(KPLC) - Submit your questions to firstname.lastname@example.org. Civil matters only, please.
QUESTION: I recently entered into a contract agreement to buy a home and the fence around the yard had been destroyed by a storm. The owner never got around to fixing it. Because I was buying the home, I fixed it. The owner also failed to disclose there were several other major problems under the foundation and would not drop the price of the home so I opted out. Can I get the money back for the fence?
ANSWER: In answering this question, the Law Center is going to presume that the viewer was purchasing the property over time on an owner finance arrangement. (It is unlikely that a buyer would make repairs to home before purchasing the home in a conventional home-purchase situation). So, assuming the purchaser was buying on an owner-finance arrangement, then the answer to the question depends on the contract arrangement. Most owner finance agreements generally call for all improvements to become part of the property and hence belong to the original owner (the seller). If the contract was silent, or if there was no contract, then the viewer would have to prove that the land owner (the supposed seller) was unjustly enriched by the building of the fence, or that the seller clearly understood that the viewer built the fence with a full and reasonable expectation of becoming the owner of the property. Otherwise, the fence probably belongs to the land owner (the seller).
If the sale actually closed, and if the repair of the fence was discussed prior to the close of the sale, then the viewer is entitled to enforce whatever the agreement was that was stipulated to between the seller and the buyer. However, when the parties made no provision for a particular situation, it is assumed that they intended to bind themselves not only to the express provisions of the contract, but also to whatever the law regards as implied in the contract (CCArt. 2054 No provision of the parties for a particular situation)
In most real estate sales, the seller is the one who makes repairs before closing. Here is some helpful information for a buyer to keep in mind When the seller makes repairs before closing.
QUESTION: We are celebrating Black History month. I would like to know how does a particular group of Americans end up with a month officially set aside to celebrate their historic accomplishments? And also, do other group of Americans have months set aside to celebrate their accomplishments?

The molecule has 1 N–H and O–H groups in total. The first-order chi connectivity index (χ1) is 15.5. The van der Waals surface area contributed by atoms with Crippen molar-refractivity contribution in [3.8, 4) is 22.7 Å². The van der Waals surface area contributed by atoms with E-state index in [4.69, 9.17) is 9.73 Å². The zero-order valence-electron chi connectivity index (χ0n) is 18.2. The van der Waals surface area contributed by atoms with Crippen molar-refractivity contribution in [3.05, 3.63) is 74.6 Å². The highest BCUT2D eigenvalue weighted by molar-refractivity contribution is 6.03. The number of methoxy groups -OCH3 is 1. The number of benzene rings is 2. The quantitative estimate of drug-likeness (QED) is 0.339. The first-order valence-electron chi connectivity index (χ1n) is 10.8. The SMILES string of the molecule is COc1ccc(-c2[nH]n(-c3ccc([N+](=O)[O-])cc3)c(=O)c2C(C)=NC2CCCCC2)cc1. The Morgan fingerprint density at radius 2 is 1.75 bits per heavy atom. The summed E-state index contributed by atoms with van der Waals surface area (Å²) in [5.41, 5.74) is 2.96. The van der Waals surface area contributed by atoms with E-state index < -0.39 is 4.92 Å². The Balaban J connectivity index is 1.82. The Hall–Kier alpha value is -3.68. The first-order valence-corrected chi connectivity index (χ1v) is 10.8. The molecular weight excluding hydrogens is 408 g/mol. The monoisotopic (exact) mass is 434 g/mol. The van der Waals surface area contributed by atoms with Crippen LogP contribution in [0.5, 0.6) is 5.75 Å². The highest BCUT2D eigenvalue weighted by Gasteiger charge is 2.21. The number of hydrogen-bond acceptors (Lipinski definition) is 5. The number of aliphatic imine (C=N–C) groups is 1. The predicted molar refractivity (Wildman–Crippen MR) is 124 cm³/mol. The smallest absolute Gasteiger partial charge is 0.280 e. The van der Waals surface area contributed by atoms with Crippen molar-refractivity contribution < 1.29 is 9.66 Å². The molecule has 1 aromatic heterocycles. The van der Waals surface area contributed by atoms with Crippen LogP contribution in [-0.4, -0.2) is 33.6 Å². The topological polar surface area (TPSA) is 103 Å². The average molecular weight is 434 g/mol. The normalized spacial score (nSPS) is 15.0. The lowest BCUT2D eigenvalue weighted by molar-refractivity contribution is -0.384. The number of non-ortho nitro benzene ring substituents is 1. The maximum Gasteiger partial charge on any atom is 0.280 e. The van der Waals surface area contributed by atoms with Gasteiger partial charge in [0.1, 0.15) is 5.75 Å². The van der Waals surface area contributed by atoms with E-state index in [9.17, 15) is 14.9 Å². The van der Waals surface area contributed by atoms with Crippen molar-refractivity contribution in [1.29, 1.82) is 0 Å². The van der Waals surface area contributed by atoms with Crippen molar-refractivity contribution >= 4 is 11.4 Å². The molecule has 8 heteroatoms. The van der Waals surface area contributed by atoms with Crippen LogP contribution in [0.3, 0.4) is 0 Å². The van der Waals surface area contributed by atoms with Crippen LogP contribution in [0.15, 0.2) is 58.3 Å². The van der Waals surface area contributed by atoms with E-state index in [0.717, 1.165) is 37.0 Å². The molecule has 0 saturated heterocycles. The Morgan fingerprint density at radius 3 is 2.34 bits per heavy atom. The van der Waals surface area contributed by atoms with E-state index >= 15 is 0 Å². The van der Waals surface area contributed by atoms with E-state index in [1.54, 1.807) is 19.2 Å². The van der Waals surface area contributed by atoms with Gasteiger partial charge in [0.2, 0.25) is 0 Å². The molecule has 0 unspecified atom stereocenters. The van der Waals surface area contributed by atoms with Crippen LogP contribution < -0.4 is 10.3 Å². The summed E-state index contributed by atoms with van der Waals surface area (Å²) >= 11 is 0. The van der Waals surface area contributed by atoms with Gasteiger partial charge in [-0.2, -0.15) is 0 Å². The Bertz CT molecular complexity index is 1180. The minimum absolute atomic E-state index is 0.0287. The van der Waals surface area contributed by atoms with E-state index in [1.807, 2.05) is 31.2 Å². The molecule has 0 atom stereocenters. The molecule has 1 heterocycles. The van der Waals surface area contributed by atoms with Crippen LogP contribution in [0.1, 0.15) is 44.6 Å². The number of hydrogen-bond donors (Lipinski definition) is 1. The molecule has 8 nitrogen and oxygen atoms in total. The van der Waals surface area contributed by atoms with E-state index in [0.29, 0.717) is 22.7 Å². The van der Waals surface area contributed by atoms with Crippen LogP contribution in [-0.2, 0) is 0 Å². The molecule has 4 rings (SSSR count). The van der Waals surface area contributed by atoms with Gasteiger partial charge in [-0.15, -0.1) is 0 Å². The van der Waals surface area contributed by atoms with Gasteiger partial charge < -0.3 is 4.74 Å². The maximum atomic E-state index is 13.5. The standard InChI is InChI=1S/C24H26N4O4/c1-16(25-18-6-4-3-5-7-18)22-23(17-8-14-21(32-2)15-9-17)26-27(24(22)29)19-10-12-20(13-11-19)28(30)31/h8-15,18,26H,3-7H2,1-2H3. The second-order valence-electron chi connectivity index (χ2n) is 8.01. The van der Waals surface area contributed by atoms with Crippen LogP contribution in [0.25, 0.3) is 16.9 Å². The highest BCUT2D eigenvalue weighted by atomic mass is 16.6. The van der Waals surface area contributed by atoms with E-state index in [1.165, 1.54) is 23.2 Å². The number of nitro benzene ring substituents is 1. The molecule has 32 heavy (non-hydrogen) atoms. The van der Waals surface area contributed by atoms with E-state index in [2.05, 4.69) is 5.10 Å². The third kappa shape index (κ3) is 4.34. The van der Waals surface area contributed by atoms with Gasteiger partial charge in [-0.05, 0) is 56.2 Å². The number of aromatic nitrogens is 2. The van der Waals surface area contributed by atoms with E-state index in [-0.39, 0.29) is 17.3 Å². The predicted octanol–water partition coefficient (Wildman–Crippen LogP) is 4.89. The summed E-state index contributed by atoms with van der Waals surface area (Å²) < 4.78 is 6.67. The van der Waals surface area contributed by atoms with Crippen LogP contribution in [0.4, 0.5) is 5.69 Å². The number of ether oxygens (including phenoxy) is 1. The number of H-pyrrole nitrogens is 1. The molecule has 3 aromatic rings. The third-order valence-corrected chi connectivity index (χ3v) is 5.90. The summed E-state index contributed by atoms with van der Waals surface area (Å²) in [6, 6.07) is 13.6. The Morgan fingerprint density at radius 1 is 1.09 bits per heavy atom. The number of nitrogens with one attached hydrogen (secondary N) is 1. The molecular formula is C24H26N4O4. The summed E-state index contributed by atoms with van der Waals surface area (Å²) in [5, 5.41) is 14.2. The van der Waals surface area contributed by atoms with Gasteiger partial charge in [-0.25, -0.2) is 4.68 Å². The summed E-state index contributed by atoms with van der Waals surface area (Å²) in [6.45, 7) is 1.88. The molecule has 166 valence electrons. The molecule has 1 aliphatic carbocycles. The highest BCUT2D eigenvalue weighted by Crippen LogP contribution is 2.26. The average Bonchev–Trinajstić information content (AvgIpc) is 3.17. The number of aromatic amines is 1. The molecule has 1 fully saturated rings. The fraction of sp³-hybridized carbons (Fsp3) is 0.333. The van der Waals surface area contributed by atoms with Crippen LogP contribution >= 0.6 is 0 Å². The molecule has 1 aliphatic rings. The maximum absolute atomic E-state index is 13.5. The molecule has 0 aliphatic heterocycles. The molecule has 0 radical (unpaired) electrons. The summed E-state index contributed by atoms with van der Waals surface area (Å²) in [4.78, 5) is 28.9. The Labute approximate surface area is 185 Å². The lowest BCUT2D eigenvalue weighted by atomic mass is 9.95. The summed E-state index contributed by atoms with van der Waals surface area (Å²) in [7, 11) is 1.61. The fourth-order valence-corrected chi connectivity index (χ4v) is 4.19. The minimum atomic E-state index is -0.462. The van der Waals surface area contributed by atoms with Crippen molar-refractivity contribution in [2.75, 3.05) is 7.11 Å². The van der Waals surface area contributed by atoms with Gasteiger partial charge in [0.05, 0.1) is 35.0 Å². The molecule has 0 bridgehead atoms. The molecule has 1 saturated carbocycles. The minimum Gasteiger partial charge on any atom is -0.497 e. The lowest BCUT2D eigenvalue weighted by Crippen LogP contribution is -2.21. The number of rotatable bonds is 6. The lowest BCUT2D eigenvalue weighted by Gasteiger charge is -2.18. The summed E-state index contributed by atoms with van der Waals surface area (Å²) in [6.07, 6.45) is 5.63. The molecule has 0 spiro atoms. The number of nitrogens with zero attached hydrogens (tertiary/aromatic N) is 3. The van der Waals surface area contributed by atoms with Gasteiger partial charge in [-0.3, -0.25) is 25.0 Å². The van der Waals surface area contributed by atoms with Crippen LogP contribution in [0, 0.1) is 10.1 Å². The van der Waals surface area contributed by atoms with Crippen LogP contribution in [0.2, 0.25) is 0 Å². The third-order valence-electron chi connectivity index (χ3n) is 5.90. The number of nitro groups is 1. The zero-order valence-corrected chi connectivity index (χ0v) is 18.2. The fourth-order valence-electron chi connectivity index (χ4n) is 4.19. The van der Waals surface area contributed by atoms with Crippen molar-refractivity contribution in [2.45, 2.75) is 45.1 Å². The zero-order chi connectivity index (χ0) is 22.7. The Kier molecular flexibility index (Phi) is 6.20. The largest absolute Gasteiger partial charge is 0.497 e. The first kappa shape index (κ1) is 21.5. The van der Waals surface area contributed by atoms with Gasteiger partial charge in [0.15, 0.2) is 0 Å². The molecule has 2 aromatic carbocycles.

ANSWER: The setting aside particular months to observe the achievements of a particular group of Americans is referred to by the Federal Government as Special Emphasis Program Observances. These were designed for the purpose of providing cultural awareness to everyone. Commemorative activities conducted for these observances are expected to be educational and employment-related.
The following are Special Emphasis Observances implemented by Presidential Proclamation, Executive Orders and Public Law as cited below:
- January - Dr. Martin Luther King, Jr
- February - African American History Month
- March - National Women’s History Month
- May - Asian/Pacific American Heritage Month
- June 26 - Lesbian, Gay, Bisexual and Transgender Pride Month
- Sept 15 - Oct 15 National Hispanic Heritage Month
- October - National Disability Employment Awareness Month
- November - National American Indian/Alaska Native Heritage Month
For more information, you can head over to www.archives.gov/eeo/special-observances
QUESTION: I recently purchased a convenience store and do not know very much about laws of liability when it comes to me being required to pay fines if employees in my establishment were caught selling cigarettes or alcohol to a minor. I was told these fines could reach into the thousands of dollars, is this true?
ANSWER: As the owner, you are liable and the fines can be severe. The sale of tobacco products, alternative nicotine products, or the now trendy, vapor products to a minor by a retail dealer's agent, associate, employee, representative, or servant shall be considered an act of the retail dealer. Your license could very possibly be suspended, revoked, or fines and penalties could be assessed, unless you have complied with all of the requirements are met, which are: 1)The employer requires employees to attend a commissioner-approved seller training program.(2) The employee actually attends the training program.(3) The employer does not directly or indirectly encourage the employee to violate the prohibited sales provisions of this Chapter.
Disclaimer: The information furnished in this answer is general and may not apply to some situations. All legal situations are unique. No one should rely to their detriment on these answers. Anyone with a potential legal problem should seek the advice of a licensed attorney before taking any action or inaction. The answers provided are not intended to be specific legal advice and no attorney-client relationship is created between the SWLA Law Center and the viewers of KPLC-TV.